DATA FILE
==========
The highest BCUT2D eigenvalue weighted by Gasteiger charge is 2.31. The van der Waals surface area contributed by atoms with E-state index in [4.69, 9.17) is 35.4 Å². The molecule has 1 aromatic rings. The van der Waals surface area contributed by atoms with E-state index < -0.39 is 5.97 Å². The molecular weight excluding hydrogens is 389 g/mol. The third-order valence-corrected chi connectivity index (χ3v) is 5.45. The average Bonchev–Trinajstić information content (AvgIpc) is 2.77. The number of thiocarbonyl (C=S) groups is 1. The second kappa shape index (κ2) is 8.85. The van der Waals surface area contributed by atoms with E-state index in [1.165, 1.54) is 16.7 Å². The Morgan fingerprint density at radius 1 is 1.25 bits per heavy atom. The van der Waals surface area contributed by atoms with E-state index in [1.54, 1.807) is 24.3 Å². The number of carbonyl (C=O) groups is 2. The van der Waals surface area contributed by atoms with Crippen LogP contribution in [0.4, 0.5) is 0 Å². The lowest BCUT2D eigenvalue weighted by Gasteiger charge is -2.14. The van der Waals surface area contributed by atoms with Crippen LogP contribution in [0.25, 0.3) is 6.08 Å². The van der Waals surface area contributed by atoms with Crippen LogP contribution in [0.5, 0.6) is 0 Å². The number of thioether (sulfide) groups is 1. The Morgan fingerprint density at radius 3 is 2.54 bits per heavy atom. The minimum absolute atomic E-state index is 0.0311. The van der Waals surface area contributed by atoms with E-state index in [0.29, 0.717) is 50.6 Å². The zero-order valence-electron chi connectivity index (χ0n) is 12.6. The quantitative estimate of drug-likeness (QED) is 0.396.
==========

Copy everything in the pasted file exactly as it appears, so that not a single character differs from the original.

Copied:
The highest BCUT2D eigenvalue weighted by Gasteiger charge is 2.31. The van der Waals surface area contributed by atoms with E-state index in [4.69, 9.17) is 35.4 Å². The molecule has 1 aromatic rings. The van der Waals surface area contributed by atoms with E-state index < -0.39 is 5.97 Å². The molecular weight excluding hydrogens is 389 g/mol. The third-order valence-corrected chi connectivity index (χ3v) is 5.45. The average Bonchev–Trinajstić information content (AvgIpc) is 2.77. The number of thiocarbonyl (C=S) groups is 1. The second kappa shape index (κ2) is 8.85. The van der Waals surface area contributed by atoms with E-state index in [1.165, 1.54) is 16.7 Å². The Morgan fingerprint density at radius 1 is 1.25 bits per heavy atom. The van der Waals surface area contributed by atoms with E-state index in [1.54, 1.807) is 24.3 Å². The number of carbonyl (C=O) groups is 2. The van der Waals surface area contributed by atoms with Crippen LogP contribution in [0.4, 0.5) is 0 Å². The lowest BCUT2D eigenvalue weighted by Gasteiger charge is -2.14. The van der Waals surface area contributed by atoms with Crippen LogP contribution in [0.25, 0.3) is 6.08 Å². The van der Waals surface area contributed by atoms with Crippen LogP contribution in [0.5, 0.6) is 0 Å². The number of thioether (sulfide) groups is 1. The Morgan fingerprint density at radius 3 is 2.54 bits per heavy atom. The minimum absolute atomic E-state index is 0.0311. The van der Waals surface area contributed by atoms with E-state index in [0.29, 0.717) is 50.6 Å². The zero-order valence-electron chi connectivity index (χ0n) is 12.6. The quantitative estimate of drug-likeness (QED) is 0.396.